Transaction Account Guarantee Program ( TAG ) Bank Opt-out List (as of 5/6/09)
This will provide you with a list of Banks that have chosen not to participate in the TAG
This is the list that opted out before the July 21, 2010 extension. Double check with your Banking Institution to insure they now (currently) participate and offer TAG accounts
(non interest bearing Checking accounts).
What is the FDIC Transaction Account Guarantee (TAG) Program?
Question: I recently received a letter from my bank stating that it was discontinuing it's coverage under the FDIC Transaction Account Guarantee Program. What exactly does this program entail,
and will my accounts still be insured once my bank has opted-out of this coverage?
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Answer: The Transaction Account Guarantee (TAG) program was created in response to the financial crisis to help settle the nerves of depositors with large bank accounts. It allows participating banks and financial institutions that have non-interest bearing accounts, like some
checking accounts, to offer unlimited FDIC coverage, instead of the regular $250,000 coverage per depositor. The additional TAG insurance doesn’t apply to interest-bearing checking accounts, savings accounts, money markets, or CDs.
The TAG program has been extended through the end of 2010, but participating institutions had a one-time opportunity to opt out of it by April 3, 2010 and let their coverage expire on July 1, 2010. Over 1,000 institutions decided to get out and save money on the rising expense of the program. If your bank discontinued TAG insurance and you have an account that doesn’t earn interest, then your coverage has simply been reversed back to the FDIC’s general deposit insurance rules. For most people, that isn’t a big deal, because if they had over $250,000 in cash it probably wouldn’t be sitting idle in a non-interest bearing account!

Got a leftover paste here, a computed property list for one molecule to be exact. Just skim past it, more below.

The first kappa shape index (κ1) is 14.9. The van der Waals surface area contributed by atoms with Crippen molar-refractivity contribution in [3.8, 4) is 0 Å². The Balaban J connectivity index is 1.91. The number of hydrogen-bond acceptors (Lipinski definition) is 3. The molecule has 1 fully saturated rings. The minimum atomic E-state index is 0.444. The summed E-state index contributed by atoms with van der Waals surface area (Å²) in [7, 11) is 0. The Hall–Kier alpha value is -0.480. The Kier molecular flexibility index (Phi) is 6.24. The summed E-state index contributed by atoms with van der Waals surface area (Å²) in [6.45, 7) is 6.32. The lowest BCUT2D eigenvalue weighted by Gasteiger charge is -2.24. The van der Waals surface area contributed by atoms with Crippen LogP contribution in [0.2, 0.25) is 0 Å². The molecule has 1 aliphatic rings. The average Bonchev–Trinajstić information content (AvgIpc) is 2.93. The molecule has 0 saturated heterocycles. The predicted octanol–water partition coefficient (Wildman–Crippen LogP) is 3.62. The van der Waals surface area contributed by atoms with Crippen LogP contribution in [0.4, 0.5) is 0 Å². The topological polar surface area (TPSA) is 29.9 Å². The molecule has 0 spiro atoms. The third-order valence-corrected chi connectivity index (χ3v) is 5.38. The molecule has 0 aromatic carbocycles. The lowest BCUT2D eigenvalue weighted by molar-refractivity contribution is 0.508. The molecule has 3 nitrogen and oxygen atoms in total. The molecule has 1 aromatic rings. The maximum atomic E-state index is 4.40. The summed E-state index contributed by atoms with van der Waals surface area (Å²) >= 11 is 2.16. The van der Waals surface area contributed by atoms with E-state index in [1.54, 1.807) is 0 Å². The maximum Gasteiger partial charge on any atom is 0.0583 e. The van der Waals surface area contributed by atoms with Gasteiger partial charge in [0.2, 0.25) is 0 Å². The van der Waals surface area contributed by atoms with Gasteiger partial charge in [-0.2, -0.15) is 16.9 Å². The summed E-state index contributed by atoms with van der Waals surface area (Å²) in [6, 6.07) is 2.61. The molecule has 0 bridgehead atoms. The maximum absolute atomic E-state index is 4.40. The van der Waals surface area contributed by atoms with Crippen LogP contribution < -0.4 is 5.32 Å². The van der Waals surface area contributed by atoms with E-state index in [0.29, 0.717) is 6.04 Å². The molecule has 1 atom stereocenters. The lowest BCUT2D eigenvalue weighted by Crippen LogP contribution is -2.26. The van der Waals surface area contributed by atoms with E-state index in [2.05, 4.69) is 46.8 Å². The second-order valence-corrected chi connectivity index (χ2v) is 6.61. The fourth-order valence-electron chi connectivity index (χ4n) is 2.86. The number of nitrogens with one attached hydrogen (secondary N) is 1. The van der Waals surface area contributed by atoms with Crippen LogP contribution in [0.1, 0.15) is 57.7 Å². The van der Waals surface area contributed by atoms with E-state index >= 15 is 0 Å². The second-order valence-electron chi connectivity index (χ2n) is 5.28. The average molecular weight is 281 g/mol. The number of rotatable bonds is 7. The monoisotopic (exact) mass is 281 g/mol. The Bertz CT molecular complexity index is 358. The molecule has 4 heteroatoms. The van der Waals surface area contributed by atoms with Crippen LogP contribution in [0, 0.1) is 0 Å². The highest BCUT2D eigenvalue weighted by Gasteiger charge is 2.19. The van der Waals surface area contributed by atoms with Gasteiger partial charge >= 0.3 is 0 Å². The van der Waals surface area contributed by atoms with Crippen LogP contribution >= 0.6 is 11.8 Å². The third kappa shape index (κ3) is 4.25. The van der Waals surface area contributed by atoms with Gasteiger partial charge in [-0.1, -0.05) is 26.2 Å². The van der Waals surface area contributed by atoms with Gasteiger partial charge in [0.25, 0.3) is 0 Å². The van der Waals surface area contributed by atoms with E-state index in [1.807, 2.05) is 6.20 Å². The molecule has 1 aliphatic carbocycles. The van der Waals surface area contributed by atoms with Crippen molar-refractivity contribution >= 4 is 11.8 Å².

Changes to FDIC Deposit Insurance
On July 21, 2010, President Obama signed the Dodd-Frank Wall Street Reform and Consumer Protection Act. One of its provisions is a permanent increase in the standard FDIC (Federal Deposit Insurance Corporation) insurance coverage limit to $250,000. The limit used to be $100,000 but was temporarily raised to $250,000 until December 31, 2013. FDIC insurance applies to each depositor at each insured institution for each category of account ownership
(such as individual, joint, trust, or retirement). If you have questions about your FDIC coverage visit fdic.gov. There’s a tool on the Web site called the Electronic Deposit Insurance Estimator (EDIE) that helps you make sure all your deposits are fully insured.